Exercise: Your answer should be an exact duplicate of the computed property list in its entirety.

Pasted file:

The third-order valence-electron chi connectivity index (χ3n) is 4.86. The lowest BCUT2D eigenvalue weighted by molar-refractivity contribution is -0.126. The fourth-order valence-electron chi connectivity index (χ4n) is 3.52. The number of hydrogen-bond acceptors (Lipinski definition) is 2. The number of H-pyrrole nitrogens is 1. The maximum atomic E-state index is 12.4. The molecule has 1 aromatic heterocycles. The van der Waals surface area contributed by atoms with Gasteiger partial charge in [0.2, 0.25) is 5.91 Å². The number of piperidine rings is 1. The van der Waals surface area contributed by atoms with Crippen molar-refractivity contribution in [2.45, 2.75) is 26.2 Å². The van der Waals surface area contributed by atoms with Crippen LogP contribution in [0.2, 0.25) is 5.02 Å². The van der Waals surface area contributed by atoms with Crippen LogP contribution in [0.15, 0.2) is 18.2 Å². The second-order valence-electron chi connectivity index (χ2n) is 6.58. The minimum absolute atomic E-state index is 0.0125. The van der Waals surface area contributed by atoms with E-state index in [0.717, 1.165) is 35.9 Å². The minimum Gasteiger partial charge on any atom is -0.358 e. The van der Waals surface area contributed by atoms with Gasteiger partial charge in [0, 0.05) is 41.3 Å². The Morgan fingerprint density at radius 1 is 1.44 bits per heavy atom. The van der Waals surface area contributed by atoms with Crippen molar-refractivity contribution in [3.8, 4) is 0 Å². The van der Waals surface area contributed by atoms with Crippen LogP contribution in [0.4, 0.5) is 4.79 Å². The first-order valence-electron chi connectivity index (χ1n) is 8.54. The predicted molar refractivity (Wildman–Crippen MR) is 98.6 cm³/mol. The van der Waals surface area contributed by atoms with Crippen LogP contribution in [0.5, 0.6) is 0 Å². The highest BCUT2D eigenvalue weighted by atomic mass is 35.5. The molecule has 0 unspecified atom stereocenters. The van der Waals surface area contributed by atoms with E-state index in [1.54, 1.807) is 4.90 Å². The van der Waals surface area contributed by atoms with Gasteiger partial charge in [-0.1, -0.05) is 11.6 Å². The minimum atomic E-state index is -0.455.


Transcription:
The third-order valence-electron chi connectivity index (χ3n) is 4.86. The lowest BCUT2D eigenvalue weighted by molar-refractivity contribution is -0.126. The fourth-order valence-electron chi connectivity index (χ4n) is 3.52. The number of hydrogen-bond acceptors (Lipinski definition) is 2. The number of H-pyrrole nitrogens is 1. The maximum atomic E-state index is 12.4. The molecule has 1 aromatic heterocycles. The van der Waals surface area contributed by atoms with Gasteiger partial charge in [0.2, 0.25) is 5.91 Å². The number of piperidine rings is 1. The van der Waals surface area contributed by atoms with Crippen molar-refractivity contribution in [2.45, 2.75) is 26.2 Å². The van der Waals surface area contributed by atoms with Crippen LogP contribution in [0.2, 0.25) is 5.02 Å². The van der Waals surface area contributed by atoms with Crippen LogP contribution in [0.15, 0.2) is 18.2 Å². The second-order valence-electron chi connectivity index (χ2n) is 6.58. The minimum absolute atomic E-state index is 0.0125. The van der Waals surface area contributed by atoms with E-state index in [0.717, 1.165) is 35.9 Å². The minimum Gasteiger partial charge on any atom is -0.358 e. The van der Waals surface area contributed by atoms with Gasteiger partial charge in [0, 0.05) is 41.3 Å². The Morgan fingerprint density at radius 1 is 1.44 bits per heavy atom. The van der Waals surface area contributed by atoms with Crippen molar-refractivity contribution in [3.8, 4) is 0 Å². The van der Waals surface area contributed by atoms with Crippen LogP contribution in [0.4, 0.5) is 4.79 Å². The first-order valence-electron chi connectivity index (χ1n) is 8.54. The predicted molar refractivity (Wildman–Crippen MR) is 98.6 cm³/mol. The van der Waals surface area contributed by atoms with Crippen LogP contribution in [0.5, 0.6) is 0 Å². The highest BCUT2D eigenvalue weighted by atomic mass is 35.5. The molecule has 0 unspecified atom stereocenters. The van der Waals surface area contributed by atoms with E-state index in [1.54, 1.807) is 4.90 Å². The van der Waals surface area contributed by atoms with Gasteiger partial charge in [-0.1, -0.05) is 11.6 Å². The minimum atomic E-state index is -0.455.